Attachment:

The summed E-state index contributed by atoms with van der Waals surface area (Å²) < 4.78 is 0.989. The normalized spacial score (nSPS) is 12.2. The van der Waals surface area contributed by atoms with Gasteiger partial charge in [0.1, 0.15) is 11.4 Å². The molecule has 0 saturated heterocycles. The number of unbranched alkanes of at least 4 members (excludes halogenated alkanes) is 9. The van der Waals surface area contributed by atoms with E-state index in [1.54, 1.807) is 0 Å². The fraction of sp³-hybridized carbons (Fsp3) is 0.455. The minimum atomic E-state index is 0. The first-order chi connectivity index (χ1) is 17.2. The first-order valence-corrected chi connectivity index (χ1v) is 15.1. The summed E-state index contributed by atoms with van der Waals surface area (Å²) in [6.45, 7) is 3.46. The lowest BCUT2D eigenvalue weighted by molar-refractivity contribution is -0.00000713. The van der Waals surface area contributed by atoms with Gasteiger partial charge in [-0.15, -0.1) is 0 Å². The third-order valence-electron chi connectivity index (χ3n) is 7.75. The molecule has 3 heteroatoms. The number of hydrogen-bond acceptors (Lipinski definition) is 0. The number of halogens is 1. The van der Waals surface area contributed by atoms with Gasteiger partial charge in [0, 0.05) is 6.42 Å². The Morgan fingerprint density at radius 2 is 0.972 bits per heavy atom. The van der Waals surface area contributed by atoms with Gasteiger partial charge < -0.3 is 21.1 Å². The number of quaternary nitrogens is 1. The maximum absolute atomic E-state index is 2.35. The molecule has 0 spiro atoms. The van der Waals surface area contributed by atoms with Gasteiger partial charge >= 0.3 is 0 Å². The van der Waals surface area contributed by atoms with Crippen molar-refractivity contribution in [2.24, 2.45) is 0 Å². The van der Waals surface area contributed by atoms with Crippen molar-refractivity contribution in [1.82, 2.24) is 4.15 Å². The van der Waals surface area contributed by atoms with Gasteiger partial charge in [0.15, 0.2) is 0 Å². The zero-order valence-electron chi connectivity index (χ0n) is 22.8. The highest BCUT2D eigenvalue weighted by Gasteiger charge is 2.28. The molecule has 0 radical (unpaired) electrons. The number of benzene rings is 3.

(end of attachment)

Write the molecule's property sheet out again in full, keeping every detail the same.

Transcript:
The summed E-state index contributed by atoms with van der Waals surface area (Å²) < 4.78 is 0.989. The normalized spacial score (nSPS) is 12.2. The van der Waals surface area contributed by atoms with Gasteiger partial charge in [0.1, 0.15) is 11.4 Å². The molecule has 0 saturated heterocycles. The number of unbranched alkanes of at least 4 members (excludes halogenated alkanes) is 9. The van der Waals surface area contributed by atoms with E-state index in [1.54, 1.807) is 0 Å². The fraction of sp³-hybridized carbons (Fsp3) is 0.455. The minimum atomic E-state index is 0. The first-order chi connectivity index (χ1) is 17.2. The first-order valence-corrected chi connectivity index (χ1v) is 15.1. The summed E-state index contributed by atoms with van der Waals surface area (Å²) in [6.45, 7) is 3.46. The lowest BCUT2D eigenvalue weighted by molar-refractivity contribution is -0.00000713. The van der Waals surface area contributed by atoms with Gasteiger partial charge in [-0.15, -0.1) is 0 Å². The third-order valence-electron chi connectivity index (χ3n) is 7.75. The molecule has 3 heteroatoms. The number of hydrogen-bond acceptors (Lipinski definition) is 0. The number of halogens is 1. The van der Waals surface area contributed by atoms with Gasteiger partial charge in [0, 0.05) is 6.42 Å². The Morgan fingerprint density at radius 2 is 0.972 bits per heavy atom. The van der Waals surface area contributed by atoms with Gasteiger partial charge < -0.3 is 21.1 Å². The number of quaternary nitrogens is 1. The maximum absolute atomic E-state index is 2.35. The molecule has 0 spiro atoms. The van der Waals surface area contributed by atoms with Gasteiger partial charge >= 0.3 is 0 Å². The van der Waals surface area contributed by atoms with Crippen molar-refractivity contribution in [2.24, 2.45) is 0 Å². The van der Waals surface area contributed by atoms with Crippen molar-refractivity contribution in [1.82, 2.24) is 4.15 Å². The van der Waals surface area contributed by atoms with Gasteiger partial charge in [0.15, 0.2) is 0 Å². The zero-order valence-electron chi connectivity index (χ0n) is 22.8. The highest BCUT2D eigenvalue weighted by Gasteiger charge is 2.28. The molecule has 0 radical (unpaired) electrons. The number of benzene rings is 3.